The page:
302
303		in anal.c: read analyze, check_file, check_changes & queue_file
304
305			this is the main guts of pass II
306
307	if you want to read the whole thing:
308
309		the following routines do fundamentally simple things
310		in simple ways, and can (for the most part) be understood
311		in vaccuuo.  The things they do are probably sufficiently
312		obvious that you can probably understand the more interesting
313		code without having read them at all.
314
315			base.c
316			rules.c
317			files.c
318			debug.c
319			ignore.c
320			acls.c
321
322		the following routines constitute the real meat of the
323		program, and while they are broken into specialized
324		modules, they probably need to be understood as an
325		organic whole:
326
327			main.c		setup and control
328			eval.c		pass I
329			anal.c		pass II
330			recon.c		pass III
331			action.c	execution and book-keeping
332			rename.c	a special case for a common situation
333
334
335Gross calling structure / flow of control
336
337	main.c:main
338		findfiles
339		read_baseline
340		read_rules	
341		if new rules
342			add_base	
343			add_include
344		evaluate
345		analyze
346		write_baseline
347		write_summary
348
349	eval.c:evaluate
350		add_file_to_base
351		add_glob
352		add_run
353		ignore_pgm
354		ignore_file
355		ignore_expr
356		eval_file
357
358	eval.c:eval_file
359		note_info
360		nftw
361			walker	
362				note_info
363
364	anal.c:analyze
365		check_file
366		reconcile
367
368	anal.c:check_file
369		check_changes
370		queue_file
371		
372
373	recon.c:reconcile
374		samedata
375		samestuff
376		do_copy
377			copy
378			do_like
379			update_info
380		do_like
381		do_remove
382
383Helpful Hints
384
385	the "file" structure contains a bunch of flags.  Many of them
386	just summarize what we know about the file (e.g. where it was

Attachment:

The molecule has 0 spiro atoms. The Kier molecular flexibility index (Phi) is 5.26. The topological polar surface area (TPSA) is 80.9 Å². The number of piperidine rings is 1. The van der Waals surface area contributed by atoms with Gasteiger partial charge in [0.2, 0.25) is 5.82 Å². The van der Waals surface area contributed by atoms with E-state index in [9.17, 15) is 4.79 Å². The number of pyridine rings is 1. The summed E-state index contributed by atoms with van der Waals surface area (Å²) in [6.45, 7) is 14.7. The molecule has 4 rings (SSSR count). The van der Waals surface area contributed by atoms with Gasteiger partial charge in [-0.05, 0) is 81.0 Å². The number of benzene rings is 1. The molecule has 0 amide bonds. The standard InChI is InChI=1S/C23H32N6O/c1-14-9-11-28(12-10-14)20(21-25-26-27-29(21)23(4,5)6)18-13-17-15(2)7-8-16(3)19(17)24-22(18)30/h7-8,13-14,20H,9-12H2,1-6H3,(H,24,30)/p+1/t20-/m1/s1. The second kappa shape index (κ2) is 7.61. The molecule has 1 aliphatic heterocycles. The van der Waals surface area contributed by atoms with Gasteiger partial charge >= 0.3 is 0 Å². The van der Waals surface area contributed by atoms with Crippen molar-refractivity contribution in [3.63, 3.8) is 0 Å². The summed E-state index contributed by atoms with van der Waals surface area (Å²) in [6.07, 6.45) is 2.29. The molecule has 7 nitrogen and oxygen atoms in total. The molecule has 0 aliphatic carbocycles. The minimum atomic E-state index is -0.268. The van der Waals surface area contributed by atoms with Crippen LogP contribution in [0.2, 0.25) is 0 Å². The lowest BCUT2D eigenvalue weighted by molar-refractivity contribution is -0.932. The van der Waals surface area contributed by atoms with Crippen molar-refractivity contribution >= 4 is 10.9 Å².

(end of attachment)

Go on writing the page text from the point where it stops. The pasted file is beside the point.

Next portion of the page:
387	found).  Others are more subtle and control the evaluation
388	process or the writing out of the baseline file.  You can't
389	really understand the processing unless you understand what
390	these flags mean.
391
392		F_NEW		added by a new rule
393
394		F_LISTED	this name was generated by a rule
395
396		F_SPARSE	this directory is an intermediate on
397				the way to a name generated by a rule
398				and should not be recursively walked.
399
400		F_EVALUATE	this node was found in evaluation and
401				has up-to-date stat information
402
403		F_CONFLICT	there is a conflict on this node so
404				baseline should remain unchanged
405
406		F_REMOVE	this node should be purged from the baseline
407
408		F_STAT_ERROR	it was impossible to stat this file
409				(and anything below it) 
410
411	the implications of these flags on processing are
412
413		F_NEW, F_LISTED, F_SPARSE
414
415			affect whether or not a particular node should
416			be included in the evaluation pass.
417
418			in some situations, only new rules are interpreted.
419
420			listed files and directories should be evaluated
421			and analyzed.  sparse directories should not be
422			recursively enumerated.
423
424		F_EVALUATE
425
426			determines whether or not a node is included
427			in the analysis pass.  Only nodes that have
428			been evaluated will be analyzed.
429
430		F_CONFLICT, F_REMOVE, F_EVALUATE
431
432			affect how a node should be written back into					the baseline file.
433
434			if there is a conflict or we haven't evaluated 
435			a node, we won't update the baseline.
436
437			if a node is marked for removal, it will be
438			excluded from the baseline when it is written out.
439
440		F_STAT_ERROR
441
442			if we could not get proper status information
443			about a file (or the tree under it) we cannot,
444			with any confidence, determine what its state
445			is or do anything about it.  Such files are 
446			flagged as "in conflict".
447
448			it is somewhat kinky that we put error flagged
449			files on the reconciliation list.  We do this
450			because this is the easiest way to pull them
451			out for reporting as conflicts.
452			
453
454